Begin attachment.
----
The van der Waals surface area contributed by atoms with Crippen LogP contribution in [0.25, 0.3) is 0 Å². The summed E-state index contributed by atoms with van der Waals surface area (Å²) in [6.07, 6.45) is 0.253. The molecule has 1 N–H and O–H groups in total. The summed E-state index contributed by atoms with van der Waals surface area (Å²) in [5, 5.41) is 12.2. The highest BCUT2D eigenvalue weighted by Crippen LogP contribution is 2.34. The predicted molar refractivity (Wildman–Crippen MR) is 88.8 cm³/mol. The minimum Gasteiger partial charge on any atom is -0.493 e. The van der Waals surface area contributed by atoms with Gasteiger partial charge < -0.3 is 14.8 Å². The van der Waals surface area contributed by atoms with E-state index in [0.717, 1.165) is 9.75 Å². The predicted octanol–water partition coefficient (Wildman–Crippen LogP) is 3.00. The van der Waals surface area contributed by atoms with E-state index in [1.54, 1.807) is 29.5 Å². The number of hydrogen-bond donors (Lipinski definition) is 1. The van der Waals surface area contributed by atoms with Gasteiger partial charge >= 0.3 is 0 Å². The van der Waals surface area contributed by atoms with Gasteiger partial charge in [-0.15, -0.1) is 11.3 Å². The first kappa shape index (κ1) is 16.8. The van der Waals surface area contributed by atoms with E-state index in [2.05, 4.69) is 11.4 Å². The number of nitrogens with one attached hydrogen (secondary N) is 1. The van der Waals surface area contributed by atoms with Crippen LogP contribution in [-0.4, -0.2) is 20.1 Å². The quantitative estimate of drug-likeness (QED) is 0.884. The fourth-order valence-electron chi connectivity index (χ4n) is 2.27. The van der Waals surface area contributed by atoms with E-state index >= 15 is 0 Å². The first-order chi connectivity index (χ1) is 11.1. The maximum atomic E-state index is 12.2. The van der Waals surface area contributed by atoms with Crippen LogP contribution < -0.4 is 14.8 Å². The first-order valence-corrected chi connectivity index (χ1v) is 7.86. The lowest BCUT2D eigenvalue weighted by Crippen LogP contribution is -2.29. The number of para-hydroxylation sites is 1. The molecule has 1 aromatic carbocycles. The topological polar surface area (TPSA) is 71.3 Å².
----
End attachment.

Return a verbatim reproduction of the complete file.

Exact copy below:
The van der Waals surface area contributed by atoms with Crippen LogP contribution in [0.25, 0.3) is 0 Å². The summed E-state index contributed by atoms with van der Waals surface area (Å²) in [6.07, 6.45) is 0.253. The molecule has 1 N–H and O–H groups in total. The summed E-state index contributed by atoms with van der Waals surface area (Å²) in [5, 5.41) is 12.2. The highest BCUT2D eigenvalue weighted by Crippen LogP contribution is 2.34. The predicted molar refractivity (Wildman–Crippen MR) is 88.8 cm³/mol. The minimum Gasteiger partial charge on any atom is -0.493 e. The van der Waals surface area contributed by atoms with Gasteiger partial charge < -0.3 is 14.8 Å². The van der Waals surface area contributed by atoms with E-state index in [0.717, 1.165) is 9.75 Å². The predicted octanol–water partition coefficient (Wildman–Crippen LogP) is 3.00. The van der Waals surface area contributed by atoms with E-state index in [1.54, 1.807) is 29.5 Å². The number of hydrogen-bond donors (Lipinski definition) is 1. The van der Waals surface area contributed by atoms with Gasteiger partial charge >= 0.3 is 0 Å². The van der Waals surface area contributed by atoms with Gasteiger partial charge in [-0.15, -0.1) is 11.3 Å². The first kappa shape index (κ1) is 16.8. The van der Waals surface area contributed by atoms with E-state index in [2.05, 4.69) is 11.4 Å². The number of nitrogens with one attached hydrogen (secondary N) is 1. The van der Waals surface area contributed by atoms with Crippen LogP contribution in [-0.4, -0.2) is 20.1 Å². The quantitative estimate of drug-likeness (QED) is 0.884. The fourth-order valence-electron chi connectivity index (χ4n) is 2.27. The van der Waals surface area contributed by atoms with E-state index >= 15 is 0 Å². The first-order chi connectivity index (χ1) is 11.1. The maximum atomic E-state index is 12.2. The van der Waals surface area contributed by atoms with Crippen LogP contribution < -0.4 is 14.8 Å². The first-order valence-corrected chi connectivity index (χ1v) is 7.86. The lowest BCUT2D eigenvalue weighted by Crippen LogP contribution is -2.29. The number of para-hydroxylation sites is 1. The molecule has 1 aromatic carbocycles. The topological polar surface area (TPSA) is 71.3 Å².